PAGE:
# Difference between revisions of "Diffraction"

Erik Krause (talk | contribs) m (→Resolution: clarified) |
(Fixed math bug. Original formular by Erik) |
||

Line 13: | Line 13: | ||

==Resolution== | ==Resolution== | ||

The maximum obtainable resolution is limited by diffraction according to the [[w:angular resolution|Rayleigh criterion]]. Since this criterion defines the angular resolution it can be directly used for zoomable panoramas neglecting sensor sizes etc. By simply dividing the panorama [[Field of View]] (FoV) by the angular resolution we get the maximum possible pixel resolution. For an average value we take the wavelength of light ''λ'' = 550nm = 5.5*10<sup>-4</sup>mm. The resulting formula is: | The maximum obtainable resolution is limited by diffraction according to the [[w:angular resolution|Rayleigh criterion]]. Since this criterion defines the angular resolution it can be directly used for zoomable panoramas neglecting sensor sizes etc. By simply dividing the panorama [[Field of View]] (FoV) by the angular resolution we get the maximum possible pixel resolution. For an average value we take the wavelength of light ''λ'' = 550nm = 5.5*10<sup>-4</sup>mm. The resulting formula is: | ||

− | + | <math> pixel resolution = \frac{FoV}{asin\left(\frac{1}{1490*D}\right)}</math> | |

+ | |||

''D'' is the diameter of the lens' aperture, which is the focal length in mm divided by the f-number. The following table shows the maximum angular resolution in '''pixels/degree''' which is obtainable by a given focal length (vertical) and f-number (horizontal) without regard to currently available sensors: | ''D'' is the diameter of the lens' aperture, which is the focal length in mm divided by the f-number. The following table shows the maximum angular resolution in '''pixels/degree''' which is obtainable by a given focal length (vertical) and f-number (horizontal) without regard to currently available sensors: | ||

'''2.8 4 5.6 8 11 16 22 32 44''' | '''2.8 4 5.6 8 11 16 22 32 44''' |

## Revision as of 14:44, 27 December 2010

## What it is

Diffraction in general is the bending of waves around an obstacle. In photography the light waves are bent around the edges of the aperture, causing f.e. the well known star like pattern around the sun if shot stopped down. Since diffraction affects any point of the image (not only very bright sources) it reduces general sharpness and limits effective resolution. Diffraction blurs any point to a pattern called "w:Airy disk".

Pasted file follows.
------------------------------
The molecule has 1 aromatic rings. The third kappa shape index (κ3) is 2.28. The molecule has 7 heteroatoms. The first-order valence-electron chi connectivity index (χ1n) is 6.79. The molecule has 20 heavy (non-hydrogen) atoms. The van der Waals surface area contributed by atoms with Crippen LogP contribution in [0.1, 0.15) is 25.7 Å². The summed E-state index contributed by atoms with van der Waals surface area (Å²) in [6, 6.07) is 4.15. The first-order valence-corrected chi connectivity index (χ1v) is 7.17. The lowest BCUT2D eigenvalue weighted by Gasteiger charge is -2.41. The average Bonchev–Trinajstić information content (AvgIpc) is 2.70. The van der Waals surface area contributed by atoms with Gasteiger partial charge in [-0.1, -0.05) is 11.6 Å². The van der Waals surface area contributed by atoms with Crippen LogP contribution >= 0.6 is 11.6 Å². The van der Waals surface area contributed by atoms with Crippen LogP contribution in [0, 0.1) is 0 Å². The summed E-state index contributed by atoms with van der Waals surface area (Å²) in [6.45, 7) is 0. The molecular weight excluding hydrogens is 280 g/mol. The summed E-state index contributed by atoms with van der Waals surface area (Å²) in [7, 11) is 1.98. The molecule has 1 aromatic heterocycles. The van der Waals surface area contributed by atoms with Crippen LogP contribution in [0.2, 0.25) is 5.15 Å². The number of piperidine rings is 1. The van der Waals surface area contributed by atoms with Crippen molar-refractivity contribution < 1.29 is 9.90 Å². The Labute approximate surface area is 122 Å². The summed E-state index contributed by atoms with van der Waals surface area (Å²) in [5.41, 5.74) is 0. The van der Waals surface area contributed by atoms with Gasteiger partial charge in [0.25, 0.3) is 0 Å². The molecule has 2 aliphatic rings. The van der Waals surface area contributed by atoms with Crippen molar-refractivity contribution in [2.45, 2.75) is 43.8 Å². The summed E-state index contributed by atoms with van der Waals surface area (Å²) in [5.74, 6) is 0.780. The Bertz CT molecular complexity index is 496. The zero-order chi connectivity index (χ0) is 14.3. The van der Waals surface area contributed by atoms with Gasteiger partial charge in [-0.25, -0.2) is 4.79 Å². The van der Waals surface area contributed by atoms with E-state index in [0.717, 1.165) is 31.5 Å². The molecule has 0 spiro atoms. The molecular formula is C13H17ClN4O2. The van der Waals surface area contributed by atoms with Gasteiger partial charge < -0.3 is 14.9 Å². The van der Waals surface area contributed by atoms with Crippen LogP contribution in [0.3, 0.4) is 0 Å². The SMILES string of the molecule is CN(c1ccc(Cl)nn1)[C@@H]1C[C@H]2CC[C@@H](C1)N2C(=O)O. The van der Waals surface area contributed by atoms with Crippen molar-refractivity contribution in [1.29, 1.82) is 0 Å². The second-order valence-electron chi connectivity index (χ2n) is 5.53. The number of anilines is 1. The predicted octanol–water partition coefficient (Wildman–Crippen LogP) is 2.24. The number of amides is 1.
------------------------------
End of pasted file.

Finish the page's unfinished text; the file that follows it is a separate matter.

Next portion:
## Sharpness

Diffraction is one of three factors limiting the image sharpness. Second is aberration (f.e. chromatic aberration) which is determined by lens build quality. Third is de-focus or Depth of Field.

Diffraction depends only on the physical aperture size. Hence it's effect is generally larger the smaller the used sensor is due to the larger magnification of the image. That's the reason why compact cameras can't (or shouldn't) be stopped down further than f/5.6. As a rule of thumb the limit for APS-C sized sensors is f/8 to f/11 and for full frame ones f/16 to f/22.

You can balance Depth of Field against diffraction. An approach is the sharpest aperture. See link at the bottom.

## Resolution

The maximum obtainable resolution is limited by diffraction according to the Rayleigh criterion. Since this criterion defines the angular resolution it can be directly used for zoomable panoramas neglecting sensor sizes etc. By simply dividing the panorama Field of View (FoV) by the angular resolution we get the maximum possible pixel resolution. For an average value we take the wavelength of light *λ* = 550nm = 5.5*10^{-4}mm. The resulting formula is:

*D* is the diameter of the lens' aperture, which is the focal length in mm divided by the f-number. The following table shows the maximum angular resolution in **pixels/degree** which is obtainable by a given focal length (vertical) and f-number (horizontal) without regard to currently available sensors:

2.8 4 5.6 8 11 16 22 32 4450464 325 232 163 118 81 59 41 30100929 650 464 325 236 163 118 81 592001,858 1,300 929 650 473 325 236 163 1184003,715 2,601 1,858 1,300 946 650 473 325 2368007,430 5,201 3,715 2,601 1,891 1,300 946 650 473120011,145 7,802 5,573 3,901 2,837 1,950 1,418 975 709

Some usage examples

- You want to shoot a gigapixel panorama of 175° width with a 800mm lens at f/11. You get 175*1,891 = 330,925 pixel maximum horizontal resolution.
- You will use an APS-C format sensor in portrait orientation for this panorama. A 800mm lens has a FoV of 1.1° in that case, which at f/11 gives 2080 pixels or app. 6 megapixels. Applying the 70% rule to compensate for bayer interpolation blur indicates that 12 megapixels per image are enough.

## External links

- wikipedia on Diffraction
- wikipedia on Angular resolution
- Ken Rockwell's page on Selecting the Sharpest Aperture